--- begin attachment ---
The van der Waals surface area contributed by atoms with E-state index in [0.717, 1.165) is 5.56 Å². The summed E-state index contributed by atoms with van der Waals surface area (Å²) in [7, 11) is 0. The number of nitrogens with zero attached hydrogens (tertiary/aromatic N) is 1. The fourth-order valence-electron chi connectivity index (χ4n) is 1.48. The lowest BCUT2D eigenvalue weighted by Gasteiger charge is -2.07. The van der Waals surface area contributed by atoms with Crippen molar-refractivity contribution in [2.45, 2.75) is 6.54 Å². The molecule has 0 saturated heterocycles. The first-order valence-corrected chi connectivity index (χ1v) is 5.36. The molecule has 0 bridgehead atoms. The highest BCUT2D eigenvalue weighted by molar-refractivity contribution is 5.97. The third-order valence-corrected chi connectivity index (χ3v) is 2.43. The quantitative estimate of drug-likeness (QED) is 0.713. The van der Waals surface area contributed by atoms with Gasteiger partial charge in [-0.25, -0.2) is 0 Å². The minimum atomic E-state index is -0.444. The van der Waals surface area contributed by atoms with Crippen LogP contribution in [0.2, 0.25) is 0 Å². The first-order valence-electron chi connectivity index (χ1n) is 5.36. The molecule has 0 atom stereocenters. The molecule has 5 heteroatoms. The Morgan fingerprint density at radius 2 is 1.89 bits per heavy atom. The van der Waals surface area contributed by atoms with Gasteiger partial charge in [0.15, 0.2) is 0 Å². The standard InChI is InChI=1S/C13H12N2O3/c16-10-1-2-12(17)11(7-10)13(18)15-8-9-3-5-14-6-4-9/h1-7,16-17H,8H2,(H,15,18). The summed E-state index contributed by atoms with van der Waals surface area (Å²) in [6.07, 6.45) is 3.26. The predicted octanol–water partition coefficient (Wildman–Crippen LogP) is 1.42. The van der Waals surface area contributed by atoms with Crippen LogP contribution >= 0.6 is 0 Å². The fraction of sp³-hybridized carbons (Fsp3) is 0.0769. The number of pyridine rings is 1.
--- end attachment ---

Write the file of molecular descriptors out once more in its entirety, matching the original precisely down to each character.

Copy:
The van der Waals surface area contributed by atoms with E-state index in [0.717, 1.165) is 5.56 Å². The summed E-state index contributed by atoms with van der Waals surface area (Å²) in [7, 11) is 0. The number of nitrogens with zero attached hydrogens (tertiary/aromatic N) is 1. The fourth-order valence-electron chi connectivity index (χ4n) is 1.48. The lowest BCUT2D eigenvalue weighted by Gasteiger charge is -2.07. The van der Waals surface area contributed by atoms with Crippen molar-refractivity contribution in [2.45, 2.75) is 6.54 Å². The molecule has 0 saturated heterocycles. The first-order valence-corrected chi connectivity index (χ1v) is 5.36. The molecule has 0 bridgehead atoms. The highest BCUT2D eigenvalue weighted by molar-refractivity contribution is 5.97. The third-order valence-corrected chi connectivity index (χ3v) is 2.43. The quantitative estimate of drug-likeness (QED) is 0.713. The van der Waals surface area contributed by atoms with Gasteiger partial charge in [-0.25, -0.2) is 0 Å². The minimum atomic E-state index is -0.444. The van der Waals surface area contributed by atoms with Crippen LogP contribution in [0.2, 0.25) is 0 Å². The first-order valence-electron chi connectivity index (χ1n) is 5.36. The molecule has 0 atom stereocenters. The molecule has 5 heteroatoms. The Morgan fingerprint density at radius 2 is 1.89 bits per heavy atom. The van der Waals surface area contributed by atoms with Gasteiger partial charge in [0.15, 0.2) is 0 Å². The standard InChI is InChI=1S/C13H12N2O3/c16-10-1-2-12(17)11(7-10)13(18)15-8-9-3-5-14-6-4-9/h1-7,16-17H,8H2,(H,15,18). The summed E-state index contributed by atoms with van der Waals surface area (Å²) in [6.07, 6.45) is 3.26. The predicted octanol–water partition coefficient (Wildman–Crippen LogP) is 1.42. The van der Waals surface area contributed by atoms with Crippen LogP contribution >= 0.6 is 0 Å². The fraction of sp³-hybridized carbons (Fsp3) is 0.0769. The number of pyridine rings is 1.